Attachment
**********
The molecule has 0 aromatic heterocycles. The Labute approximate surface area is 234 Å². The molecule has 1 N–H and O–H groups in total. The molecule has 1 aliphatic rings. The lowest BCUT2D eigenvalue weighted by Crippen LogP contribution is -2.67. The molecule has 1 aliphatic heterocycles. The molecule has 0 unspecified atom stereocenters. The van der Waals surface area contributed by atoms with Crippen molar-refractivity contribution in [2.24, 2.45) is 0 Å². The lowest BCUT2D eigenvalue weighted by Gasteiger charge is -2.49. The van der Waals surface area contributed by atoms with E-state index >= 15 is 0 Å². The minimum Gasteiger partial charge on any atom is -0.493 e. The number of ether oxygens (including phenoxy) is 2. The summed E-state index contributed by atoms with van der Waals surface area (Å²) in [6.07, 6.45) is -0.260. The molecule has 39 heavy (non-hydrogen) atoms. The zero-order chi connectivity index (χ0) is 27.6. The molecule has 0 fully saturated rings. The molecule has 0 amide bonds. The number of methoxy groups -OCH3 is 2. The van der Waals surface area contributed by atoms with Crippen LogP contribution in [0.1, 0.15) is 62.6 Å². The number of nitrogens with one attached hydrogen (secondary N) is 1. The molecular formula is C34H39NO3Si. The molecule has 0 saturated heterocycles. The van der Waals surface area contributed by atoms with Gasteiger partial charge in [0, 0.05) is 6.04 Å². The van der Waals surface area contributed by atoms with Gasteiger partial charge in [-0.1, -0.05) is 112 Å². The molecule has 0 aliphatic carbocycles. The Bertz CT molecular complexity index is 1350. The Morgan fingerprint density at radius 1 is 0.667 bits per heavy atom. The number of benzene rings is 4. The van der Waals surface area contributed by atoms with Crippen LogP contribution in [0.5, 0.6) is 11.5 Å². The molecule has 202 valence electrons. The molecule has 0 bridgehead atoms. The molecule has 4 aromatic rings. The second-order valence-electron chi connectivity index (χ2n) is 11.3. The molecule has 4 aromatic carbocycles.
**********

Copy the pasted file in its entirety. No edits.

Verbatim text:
The molecule has 0 aromatic heterocycles. The Labute approximate surface area is 234 Å². The molecule has 1 N–H and O–H groups in total. The molecule has 1 aliphatic rings. The lowest BCUT2D eigenvalue weighted by Crippen LogP contribution is -2.67. The molecule has 1 aliphatic heterocycles. The molecule has 0 unspecified atom stereocenters. The van der Waals surface area contributed by atoms with Crippen molar-refractivity contribution in [2.24, 2.45) is 0 Å². The lowest BCUT2D eigenvalue weighted by Gasteiger charge is -2.49. The van der Waals surface area contributed by atoms with E-state index >= 15 is 0 Å². The minimum Gasteiger partial charge on any atom is -0.493 e. The number of ether oxygens (including phenoxy) is 2. The summed E-state index contributed by atoms with van der Waals surface area (Å²) in [6.07, 6.45) is -0.260. The molecule has 39 heavy (non-hydrogen) atoms. The zero-order chi connectivity index (χ0) is 27.6. The molecule has 0 fully saturated rings. The molecule has 0 amide bonds. The number of methoxy groups -OCH3 is 2. The van der Waals surface area contributed by atoms with Crippen LogP contribution in [0.1, 0.15) is 62.6 Å². The number of nitrogens with one attached hydrogen (secondary N) is 1. The molecular formula is C34H39NO3Si. The molecule has 0 saturated heterocycles. The van der Waals surface area contributed by atoms with Gasteiger partial charge in [0, 0.05) is 6.04 Å². The van der Waals surface area contributed by atoms with Gasteiger partial charge in [-0.1, -0.05) is 112 Å². The molecule has 0 aliphatic carbocycles. The Bertz CT molecular complexity index is 1350. The Morgan fingerprint density at radius 1 is 0.667 bits per heavy atom. The number of benzene rings is 4. The van der Waals surface area contributed by atoms with Crippen LogP contribution in [0.5, 0.6) is 11.5 Å². The molecule has 202 valence electrons. The molecule has 0 bridgehead atoms. The molecule has 4 aromatic rings. The second-order valence-electron chi connectivity index (χ2n) is 11.3. The molecule has 4 aromatic carbocycles.